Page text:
Domes and dogless lakes

We almost missed Tuolumne Meadows. The “welcome sign” to Inyo National Forest on CA Route 140 at the summit of the Tioga pass was our third clue that we drove past it. As driver, my first clue was seeing the meadow itself.  The second was passing the now-closed visitor station. 

After driving more than an hour on the winding road from Yosemite Valley,  I just wanted to get “there”.  In a park the size of Rhode Island, I have yet to see 90 percent of it. So,  before leaving the following day, and while the road remained open (snow closes it sometimes from November through May), three of our group of campers wanted to explore more of the park.  In late November, Lembert’s Dome was warmer (55 F/ 12.7 C)  than it had been in the Upper Pines campground in the valley.  The snow depth marker poles along the highway were signs that it would be a bad place to trek cross-country in mid-winter.  

Half-Dome from Olmsted Point
#yosemite,tiogapass,#olmsted
Glacier-deposited “pebbles”
Lembert’s  Dome from Dog Lake trail
Lembert’s dome, the hard way

On the way up to the Meadow, we had stopped at Olmsted Point which is a large glacier-polished cap of granite from which you can see Clouds Rest and Half Dome in the distance.  Large boulders that perched on the slab, a sign told us, were deposited there by a glacier that scoured the valley ten millennia ago.  We continued on, passing Tenaya Lake which looked very cold but might be worth a dip were it mid-July.   Turning back from the Tioga Pass gate to Yosemite, we wanted to visit a site for RV camping near Tuolumne Meadow.  But then I saw Lembert’s Dome.


I was risking a twisted ankle with the wrong shoes for granite climbing, so after a brief ascent I chose the trail to Dog Lake instead.  While my companions climbed Lembert’s Dome,
I met a Navy veteran about my age and his wife exploring the country.  The man wore a t-shirt that said he had been in San Diego for one of the college bowl games, I forget which, that caught my attention,and my “retired Navy” ballcap got us swapping sea stories and travel destinations.    Farther down the trail to the lake, I met a couple dreadlocked Europeans. They had the stamina for a long hike at 9000 Ft (2743 m), while I returned to the parking area to find my fellow explorers.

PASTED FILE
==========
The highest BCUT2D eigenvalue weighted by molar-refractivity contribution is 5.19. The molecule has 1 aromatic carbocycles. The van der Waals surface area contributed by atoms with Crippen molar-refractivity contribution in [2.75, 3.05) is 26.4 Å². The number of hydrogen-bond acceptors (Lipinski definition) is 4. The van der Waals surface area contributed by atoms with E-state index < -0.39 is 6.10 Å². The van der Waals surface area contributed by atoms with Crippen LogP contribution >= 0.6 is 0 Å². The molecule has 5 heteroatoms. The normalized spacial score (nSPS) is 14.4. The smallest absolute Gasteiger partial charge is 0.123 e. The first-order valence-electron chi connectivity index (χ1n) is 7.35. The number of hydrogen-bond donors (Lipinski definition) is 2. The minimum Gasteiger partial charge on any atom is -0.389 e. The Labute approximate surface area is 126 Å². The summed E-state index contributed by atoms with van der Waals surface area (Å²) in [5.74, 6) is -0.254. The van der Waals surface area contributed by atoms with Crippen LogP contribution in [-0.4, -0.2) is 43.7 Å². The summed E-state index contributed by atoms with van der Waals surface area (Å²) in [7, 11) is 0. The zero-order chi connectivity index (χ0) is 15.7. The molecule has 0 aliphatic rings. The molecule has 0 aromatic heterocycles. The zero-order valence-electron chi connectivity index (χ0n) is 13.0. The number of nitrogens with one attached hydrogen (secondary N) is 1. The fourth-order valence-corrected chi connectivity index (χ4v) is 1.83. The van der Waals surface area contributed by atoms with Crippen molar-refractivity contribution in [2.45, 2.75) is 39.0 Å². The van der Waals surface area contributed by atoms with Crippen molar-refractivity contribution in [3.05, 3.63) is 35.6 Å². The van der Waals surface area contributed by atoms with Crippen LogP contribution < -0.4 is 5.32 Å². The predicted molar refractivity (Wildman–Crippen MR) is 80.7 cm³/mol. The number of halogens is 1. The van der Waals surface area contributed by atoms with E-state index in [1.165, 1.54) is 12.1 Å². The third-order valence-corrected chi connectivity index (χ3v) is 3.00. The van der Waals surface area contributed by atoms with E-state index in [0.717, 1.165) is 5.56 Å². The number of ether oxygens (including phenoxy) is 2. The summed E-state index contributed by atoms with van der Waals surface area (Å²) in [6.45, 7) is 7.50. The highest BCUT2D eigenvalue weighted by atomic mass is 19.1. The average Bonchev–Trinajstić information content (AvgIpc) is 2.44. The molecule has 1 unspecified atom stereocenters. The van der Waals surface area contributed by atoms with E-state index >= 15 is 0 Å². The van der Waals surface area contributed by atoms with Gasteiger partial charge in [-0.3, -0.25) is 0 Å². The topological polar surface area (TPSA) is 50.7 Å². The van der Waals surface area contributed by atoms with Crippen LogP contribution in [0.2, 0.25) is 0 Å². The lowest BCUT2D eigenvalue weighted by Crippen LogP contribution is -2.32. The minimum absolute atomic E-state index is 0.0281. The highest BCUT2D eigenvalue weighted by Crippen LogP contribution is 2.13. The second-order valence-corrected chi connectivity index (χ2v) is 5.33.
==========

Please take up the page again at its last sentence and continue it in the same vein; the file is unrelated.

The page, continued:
With the 2018 annual camping trip now a memory,  I am looking ahead to Spring 2019,  when I would like to explore the Eastern Sierra for a week.   As for one of our party’s casual remark about some winter camping in the mountains this year,  I pretended not to hear.   Or perhaps he meant car camping in the Anza-Borrego Desert east of San Diego.  January -February, when the wildflowers bloom. That is  a good time to hike the southern end of the Pacific Crest Trail.

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3 Comments

  1. Perfect and I’m glad you got to explore some. Looks like you have many reasons to return 😉. My post will go out tomorrow and I hope it’s worthy 😉. Finally, can you believe it? Hahaha. I’m truly sorry it took so long and thank you again for the invitation. Have a great week.

    Liked by 1 person

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